Any suggestions that the parent or carers will take the child out of the country must be taken seriously and legal advice sought regarding possible prevention. The child must be seen and spoken to on his or her own. The child's sleeping and living arrangements must be inspected.
In assessing the risks to the child, the siblings or any other children in the household must also be considered as they may have witnessed or been forced to participate in abusive or frightening activities.
Concerns about a place of worship may emerge where:
- A lack of priority is given to the protection of children and there is reluctance by some leaders to get to grips with the challenges of implementing sound safeguarding policies or practices;
- Assumptions exist that 'people in our community' would not abuse children or that a display of repentance for an act of abuse is seen to mean that an adult no longer poses a risk of harm;
- There is a denial or minimisation of the rights of the child or the demonisation of individuals;
- There is a promotion of mistrust of secular authorities and agencies;
- There are specific unacceptable practices that amount to abuse.
6. Further Information
Further contacts for advice can be found from the local representatives for some faiths, from organisations such as the Churches' Child Protection Advisory Service (CCPAS) who provide information about exorcism; the African Caribbean Evangelical Alliance (ACEA); Churches Together in England and the Muslim Parliament, all of whom are consulting about and developing guidance.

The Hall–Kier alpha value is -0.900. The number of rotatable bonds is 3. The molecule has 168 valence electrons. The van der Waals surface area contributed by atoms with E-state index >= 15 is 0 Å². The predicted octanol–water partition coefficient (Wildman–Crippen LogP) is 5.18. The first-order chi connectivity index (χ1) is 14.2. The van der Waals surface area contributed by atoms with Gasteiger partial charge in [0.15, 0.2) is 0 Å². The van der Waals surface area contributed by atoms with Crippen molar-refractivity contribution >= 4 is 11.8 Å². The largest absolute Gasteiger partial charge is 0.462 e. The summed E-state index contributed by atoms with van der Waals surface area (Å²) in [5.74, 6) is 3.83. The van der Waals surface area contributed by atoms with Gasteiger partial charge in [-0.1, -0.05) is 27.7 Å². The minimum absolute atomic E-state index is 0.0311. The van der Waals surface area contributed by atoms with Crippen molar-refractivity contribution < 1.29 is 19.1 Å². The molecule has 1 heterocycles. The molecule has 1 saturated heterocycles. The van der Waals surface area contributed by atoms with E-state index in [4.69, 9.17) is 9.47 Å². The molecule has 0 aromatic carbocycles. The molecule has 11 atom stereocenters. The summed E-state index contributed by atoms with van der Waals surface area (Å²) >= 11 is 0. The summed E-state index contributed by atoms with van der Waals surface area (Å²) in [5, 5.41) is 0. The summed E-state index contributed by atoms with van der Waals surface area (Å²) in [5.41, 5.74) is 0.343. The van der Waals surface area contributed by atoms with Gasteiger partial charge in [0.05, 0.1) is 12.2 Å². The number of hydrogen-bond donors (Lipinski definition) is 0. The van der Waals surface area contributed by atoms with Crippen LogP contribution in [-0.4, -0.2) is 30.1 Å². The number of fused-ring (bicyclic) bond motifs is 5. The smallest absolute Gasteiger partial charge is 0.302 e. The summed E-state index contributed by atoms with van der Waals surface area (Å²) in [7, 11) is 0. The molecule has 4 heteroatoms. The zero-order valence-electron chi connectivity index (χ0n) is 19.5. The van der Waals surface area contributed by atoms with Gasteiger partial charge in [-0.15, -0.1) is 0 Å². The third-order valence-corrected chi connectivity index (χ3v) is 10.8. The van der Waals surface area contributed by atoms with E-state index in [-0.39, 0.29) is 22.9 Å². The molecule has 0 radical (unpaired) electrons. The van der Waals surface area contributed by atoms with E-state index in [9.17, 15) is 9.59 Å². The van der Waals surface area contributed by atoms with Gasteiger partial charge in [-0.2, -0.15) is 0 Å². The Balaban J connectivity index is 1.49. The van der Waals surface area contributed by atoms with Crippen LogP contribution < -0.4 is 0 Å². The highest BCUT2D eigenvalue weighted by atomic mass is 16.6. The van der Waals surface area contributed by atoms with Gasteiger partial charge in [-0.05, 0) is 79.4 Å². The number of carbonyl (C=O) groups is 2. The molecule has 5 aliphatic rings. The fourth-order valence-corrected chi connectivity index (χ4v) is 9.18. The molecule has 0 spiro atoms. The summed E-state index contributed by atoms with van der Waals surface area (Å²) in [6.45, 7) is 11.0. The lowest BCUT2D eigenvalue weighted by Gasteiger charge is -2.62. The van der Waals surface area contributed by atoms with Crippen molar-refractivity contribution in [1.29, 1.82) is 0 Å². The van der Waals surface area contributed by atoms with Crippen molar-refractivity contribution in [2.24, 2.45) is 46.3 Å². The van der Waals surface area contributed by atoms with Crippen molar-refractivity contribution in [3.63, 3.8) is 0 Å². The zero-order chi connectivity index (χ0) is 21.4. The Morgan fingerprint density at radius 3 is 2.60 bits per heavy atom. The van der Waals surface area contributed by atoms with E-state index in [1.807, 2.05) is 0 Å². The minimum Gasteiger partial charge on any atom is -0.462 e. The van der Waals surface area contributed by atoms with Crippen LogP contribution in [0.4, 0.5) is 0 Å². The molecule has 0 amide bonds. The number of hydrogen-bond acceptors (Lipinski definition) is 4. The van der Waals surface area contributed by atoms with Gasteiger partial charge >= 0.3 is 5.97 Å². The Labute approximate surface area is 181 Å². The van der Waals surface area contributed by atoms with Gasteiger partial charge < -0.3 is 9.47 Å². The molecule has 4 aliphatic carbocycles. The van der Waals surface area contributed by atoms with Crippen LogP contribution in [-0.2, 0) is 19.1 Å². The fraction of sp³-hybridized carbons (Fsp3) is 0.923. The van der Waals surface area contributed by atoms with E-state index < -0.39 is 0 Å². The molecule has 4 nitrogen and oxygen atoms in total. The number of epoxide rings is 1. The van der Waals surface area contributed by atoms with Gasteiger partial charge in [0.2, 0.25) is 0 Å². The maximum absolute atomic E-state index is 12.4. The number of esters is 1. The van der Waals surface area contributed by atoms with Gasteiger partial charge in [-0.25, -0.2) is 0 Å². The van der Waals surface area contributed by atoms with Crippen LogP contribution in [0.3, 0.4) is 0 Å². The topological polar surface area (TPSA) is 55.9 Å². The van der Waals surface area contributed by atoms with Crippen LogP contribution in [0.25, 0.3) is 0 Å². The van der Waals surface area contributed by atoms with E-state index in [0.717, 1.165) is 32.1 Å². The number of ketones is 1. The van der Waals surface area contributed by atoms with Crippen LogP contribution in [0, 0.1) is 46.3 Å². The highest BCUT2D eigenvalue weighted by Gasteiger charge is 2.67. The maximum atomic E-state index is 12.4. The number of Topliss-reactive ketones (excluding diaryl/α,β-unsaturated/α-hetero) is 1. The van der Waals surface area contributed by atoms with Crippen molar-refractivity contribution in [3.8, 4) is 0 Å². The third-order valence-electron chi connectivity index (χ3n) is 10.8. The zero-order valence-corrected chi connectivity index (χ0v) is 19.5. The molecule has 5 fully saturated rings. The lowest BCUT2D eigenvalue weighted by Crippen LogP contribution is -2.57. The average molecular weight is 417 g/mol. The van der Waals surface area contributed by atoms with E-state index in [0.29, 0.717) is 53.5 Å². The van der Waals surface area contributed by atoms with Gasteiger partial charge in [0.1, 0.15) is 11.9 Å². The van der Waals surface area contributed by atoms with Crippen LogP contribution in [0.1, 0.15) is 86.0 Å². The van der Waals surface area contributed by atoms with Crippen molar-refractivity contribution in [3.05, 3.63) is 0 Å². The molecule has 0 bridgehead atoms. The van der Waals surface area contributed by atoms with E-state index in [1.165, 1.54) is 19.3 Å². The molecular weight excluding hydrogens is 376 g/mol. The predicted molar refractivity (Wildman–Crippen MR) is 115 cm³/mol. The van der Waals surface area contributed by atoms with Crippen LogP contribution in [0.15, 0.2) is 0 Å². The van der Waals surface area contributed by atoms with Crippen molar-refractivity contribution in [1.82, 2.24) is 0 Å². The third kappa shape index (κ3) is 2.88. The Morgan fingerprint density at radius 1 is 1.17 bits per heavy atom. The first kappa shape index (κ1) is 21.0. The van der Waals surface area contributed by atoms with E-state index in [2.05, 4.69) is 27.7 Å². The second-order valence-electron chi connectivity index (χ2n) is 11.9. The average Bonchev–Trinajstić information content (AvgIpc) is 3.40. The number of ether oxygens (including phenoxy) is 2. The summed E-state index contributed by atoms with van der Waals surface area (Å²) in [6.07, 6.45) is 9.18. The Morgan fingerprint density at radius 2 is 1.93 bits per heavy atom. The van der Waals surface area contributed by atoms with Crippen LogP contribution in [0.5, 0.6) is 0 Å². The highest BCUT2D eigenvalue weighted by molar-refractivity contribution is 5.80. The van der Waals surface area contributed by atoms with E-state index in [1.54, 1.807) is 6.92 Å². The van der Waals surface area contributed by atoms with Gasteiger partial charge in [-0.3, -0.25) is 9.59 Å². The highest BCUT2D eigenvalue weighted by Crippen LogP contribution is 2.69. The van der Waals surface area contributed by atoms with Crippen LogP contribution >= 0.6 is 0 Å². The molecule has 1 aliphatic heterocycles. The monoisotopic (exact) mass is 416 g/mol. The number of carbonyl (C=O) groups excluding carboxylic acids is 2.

Safeguarding Children from Abuse Linked to a Belief in Spirit Possession (2007) this good practice guidance is archived but still available.
Children Act 1989
Section 47 of the Children Act 1989 empowers LA's to investigate a referral that a child may have suffered or is at risk of suffering harm. Whilst the Children Act 1989 does not mention the terms witchcraft or spirit possession, it does clarify what constitutes child abuse, which can include harm through witchcraft or spirit possession.
Children Act 2004
Under Section 11 of the Children Act 2004, government bodies and agencies must 'make arrangements for ensuring that their functions are discharged having regard to the need to safeguard and promote the welfare of children.' This applies to children's services, Health bodies and Trusts and police authorities (including transport police).